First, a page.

14 May 1910: Still in financial trouble (the trouble in fact that caused all that follows) Arsenal tried to sell a new share issue in the club in order to raise cash. The Times reported on this day that the share issue had failed.
16 May 1910: Rumours circulate that Tottenham and Chelsea and Rangers FC are trying to buy all or part of Woolwich Arsenal FC. Rangers do actually buy some shares and indeed in acknowledgement of their support they were subsequently given more, which were sold in 2012 to Mr Usmanov as Rangers crashed financially.
18 May 1910: Woolwich Arsenal meet the Football League. Henry Norris, Mayor of Fulham and director of Fulham FC, offers to buy Woolwich Arsenal FC and pay off the creditors in full if the League will allow him to create a merged side (Fulham Arsenal FC) in its place, or allow Arsenal to play at Craven Cottage. The League reject the first idea, the board of Woolwich Arsenal FC the second. Surprisingly perhaps Norris then agrees to fund Woolwich Arsenal at Plumstead for one year. In making its decisions the League firmly establishes the principle that it has no say in where a club plays, only in which division it plays. It is a ruling that comes back to haunt Tottenham in both 1913 and again in 1919 when the league is expanded.
13 June 1910: Woolwich Arsenal announce a new company that will pay off all the debts of the old company and which will allow the club to stay at Plumstead for not just one but two years.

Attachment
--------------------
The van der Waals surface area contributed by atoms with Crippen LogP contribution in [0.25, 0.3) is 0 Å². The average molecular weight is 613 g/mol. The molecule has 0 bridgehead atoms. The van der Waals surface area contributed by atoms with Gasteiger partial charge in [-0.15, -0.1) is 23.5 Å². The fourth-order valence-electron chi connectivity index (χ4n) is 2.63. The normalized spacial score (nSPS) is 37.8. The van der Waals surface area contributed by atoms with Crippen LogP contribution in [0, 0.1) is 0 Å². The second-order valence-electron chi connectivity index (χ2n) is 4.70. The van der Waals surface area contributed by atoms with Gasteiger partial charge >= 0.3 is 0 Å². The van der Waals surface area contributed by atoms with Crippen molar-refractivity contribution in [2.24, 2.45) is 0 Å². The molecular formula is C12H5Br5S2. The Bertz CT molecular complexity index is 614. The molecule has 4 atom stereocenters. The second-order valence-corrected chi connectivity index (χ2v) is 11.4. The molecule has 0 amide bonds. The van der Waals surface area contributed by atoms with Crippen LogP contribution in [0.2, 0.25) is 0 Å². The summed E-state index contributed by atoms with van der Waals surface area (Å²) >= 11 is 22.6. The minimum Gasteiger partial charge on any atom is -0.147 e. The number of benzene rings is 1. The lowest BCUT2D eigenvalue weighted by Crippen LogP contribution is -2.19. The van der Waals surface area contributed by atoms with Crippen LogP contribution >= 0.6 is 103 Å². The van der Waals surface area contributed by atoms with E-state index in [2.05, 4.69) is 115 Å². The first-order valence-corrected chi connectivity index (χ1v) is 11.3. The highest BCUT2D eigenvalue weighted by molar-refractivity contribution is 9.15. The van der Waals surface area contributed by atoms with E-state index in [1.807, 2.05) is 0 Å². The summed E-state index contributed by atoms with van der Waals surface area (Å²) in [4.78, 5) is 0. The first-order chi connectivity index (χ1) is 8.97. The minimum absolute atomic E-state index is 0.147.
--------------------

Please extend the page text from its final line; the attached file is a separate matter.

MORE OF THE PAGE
24 July 1910: Woolwich Arsenal Football and Athletic club is formally taken over by Henry Norris and William Hall. The club thus continues at Plumstead – at least until April 1912.
??? April 1912 . George Leavey, the man who has been the prime benefactor of Arsenal until the arrival of Norris and Hall, resigns from the board of Woolwich Arsenal after 14 years with the club. As the prime opponent of Arsenal’s move from Plumstead this resignation effectively is the first step in the journey to Highbury. Sadly at the moment we don’t know exactly upon which date he resigned, but we do know Leavey left of his own accord, having devoted 14 years and a fortune to keeping the club afloat.
??? October 1912: Athletic News reports (wrongly) that Arsenal are moving to Harringay Park. This is the first public recognition of the fact that with the two year deadline now past by over six months, the club’s directors are looking for a new site. Although the site is wrongly named, it is indeed possible that Norris did look at a site in Harringay. The report strongly suggests that he was very much looking for a site in north London.
?? November 1912: Henry Norris takes decision to move Arsenal to Gillespie Road.
5 February 1913: The Islington Gazette reports that Arsenal plan to move to Islington. This is the first ever public report showing that the decision had been taken.
22 February 1913: Gillespie Road named in the press for the first time as the site of the new ground.
1 March 1913: Following the establishment on 18 May 1910 at the Football League AGM that the League has no control over where a club plays, it has no hesitation in rejecting appeals by Tottenham and Clapton Orient to prohibit Arsenal from moving to Gillespie Road.